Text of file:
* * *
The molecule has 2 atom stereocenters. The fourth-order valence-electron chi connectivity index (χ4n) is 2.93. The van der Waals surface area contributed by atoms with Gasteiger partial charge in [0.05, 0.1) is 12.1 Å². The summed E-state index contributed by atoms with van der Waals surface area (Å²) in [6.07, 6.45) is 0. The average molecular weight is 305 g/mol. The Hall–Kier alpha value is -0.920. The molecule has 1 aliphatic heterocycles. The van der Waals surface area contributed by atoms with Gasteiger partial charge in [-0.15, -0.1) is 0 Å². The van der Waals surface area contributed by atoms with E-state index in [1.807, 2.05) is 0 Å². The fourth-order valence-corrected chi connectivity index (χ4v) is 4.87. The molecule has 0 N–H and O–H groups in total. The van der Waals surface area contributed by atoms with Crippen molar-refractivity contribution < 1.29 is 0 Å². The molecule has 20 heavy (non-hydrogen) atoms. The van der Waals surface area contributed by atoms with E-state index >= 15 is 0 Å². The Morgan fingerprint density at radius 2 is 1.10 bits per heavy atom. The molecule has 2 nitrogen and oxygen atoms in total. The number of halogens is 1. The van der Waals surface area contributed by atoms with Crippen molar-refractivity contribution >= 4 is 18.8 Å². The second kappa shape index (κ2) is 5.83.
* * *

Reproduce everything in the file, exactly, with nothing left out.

The molecule has 2 atom stereocenters. The fourth-order valence-electron chi connectivity index (χ4n) is 2.93. The van der Waals surface area contributed by atoms with Gasteiger partial charge in [0.05, 0.1) is 12.1 Å². The summed E-state index contributed by atoms with van der Waals surface area (Å²) in [6.07, 6.45) is 0. The average molecular weight is 305 g/mol. The Hall–Kier alpha value is -0.920. The molecule has 1 aliphatic heterocycles. The van der Waals surface area contributed by atoms with Gasteiger partial charge in [-0.15, -0.1) is 0 Å². The van der Waals surface area contributed by atoms with E-state index in [1.807, 2.05) is 0 Å². The fourth-order valence-corrected chi connectivity index (χ4v) is 4.87. The molecule has 0 N–H and O–H groups in total. The van der Waals surface area contributed by atoms with Crippen molar-refractivity contribution < 1.29 is 0 Å². The molecule has 20 heavy (non-hydrogen) atoms. The van der Waals surface area contributed by atoms with E-state index >= 15 is 0 Å². The Morgan fingerprint density at radius 2 is 1.10 bits per heavy atom. The molecule has 2 nitrogen and oxygen atoms in total. The number of halogens is 1. The van der Waals surface area contributed by atoms with Crippen molar-refractivity contribution >= 4 is 18.8 Å². The second kappa shape index (κ2) is 5.83.